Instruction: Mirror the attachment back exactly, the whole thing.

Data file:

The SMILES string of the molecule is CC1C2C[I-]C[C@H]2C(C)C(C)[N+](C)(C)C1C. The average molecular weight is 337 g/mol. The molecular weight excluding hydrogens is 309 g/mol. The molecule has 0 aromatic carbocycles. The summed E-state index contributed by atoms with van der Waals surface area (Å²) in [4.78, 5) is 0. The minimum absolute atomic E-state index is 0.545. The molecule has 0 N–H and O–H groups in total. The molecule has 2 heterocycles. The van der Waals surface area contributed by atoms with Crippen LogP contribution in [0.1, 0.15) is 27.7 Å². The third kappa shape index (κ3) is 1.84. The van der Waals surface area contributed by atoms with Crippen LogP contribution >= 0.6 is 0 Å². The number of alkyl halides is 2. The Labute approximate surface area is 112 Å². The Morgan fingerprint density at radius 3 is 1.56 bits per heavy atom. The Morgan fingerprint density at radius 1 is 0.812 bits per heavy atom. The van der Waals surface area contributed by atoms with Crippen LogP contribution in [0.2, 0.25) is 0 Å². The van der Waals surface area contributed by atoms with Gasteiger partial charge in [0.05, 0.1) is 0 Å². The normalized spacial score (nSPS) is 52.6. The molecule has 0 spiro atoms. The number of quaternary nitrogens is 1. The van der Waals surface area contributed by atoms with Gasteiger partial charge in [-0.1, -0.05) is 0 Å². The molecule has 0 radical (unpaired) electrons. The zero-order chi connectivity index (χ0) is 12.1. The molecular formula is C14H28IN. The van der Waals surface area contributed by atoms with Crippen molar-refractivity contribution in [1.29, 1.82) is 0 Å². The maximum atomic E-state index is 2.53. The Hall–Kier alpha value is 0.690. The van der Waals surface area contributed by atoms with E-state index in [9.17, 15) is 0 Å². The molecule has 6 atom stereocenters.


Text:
The SMILES string of the molecule is CC1C2C[I-]C[C@H]2C(C)C(C)[N+](C)(C)C1C. The average molecular weight is 337 g/mol. The molecular weight excluding hydrogens is 309 g/mol. The molecule has 0 aromatic carbocycles. The summed E-state index contributed by atoms with van der Waals surface area (Å²) in [4.78, 5) is 0. The minimum absolute atomic E-state index is 0.545. The molecule has 0 N–H and O–H groups in total. The molecule has 2 heterocycles. The van der Waals surface area contributed by atoms with Crippen LogP contribution in [0.1, 0.15) is 27.7 Å². The third kappa shape index (κ3) is 1.84. The van der Waals surface area contributed by atoms with Crippen LogP contribution >= 0.6 is 0 Å². The number of alkyl halides is 2. The Labute approximate surface area is 112 Å². The Morgan fingerprint density at radius 3 is 1.56 bits per heavy atom. The Morgan fingerprint density at radius 1 is 0.812 bits per heavy atom. The van der Waals surface area contributed by atoms with Crippen LogP contribution in [0.2, 0.25) is 0 Å². The van der Waals surface area contributed by atoms with Gasteiger partial charge in [0.05, 0.1) is 0 Å². The normalized spacial score (nSPS) is 52.6. The molecule has 0 spiro atoms. The number of quaternary nitrogens is 1. The van der Waals surface area contributed by atoms with Gasteiger partial charge in [-0.1, -0.05) is 0 Å². The molecule has 0 radical (unpaired) electrons. The zero-order chi connectivity index (χ0) is 12.1. The molecular formula is C14H28IN. The van der Waals surface area contributed by atoms with Crippen molar-refractivity contribution in [1.29, 1.82) is 0 Å². The maximum atomic E-state index is 2.53. The Hall–Kier alpha value is 0.690. The van der Waals surface area contributed by atoms with E-state index in [9.17, 15) is 0 Å². The molecule has 6 atom stereocenters.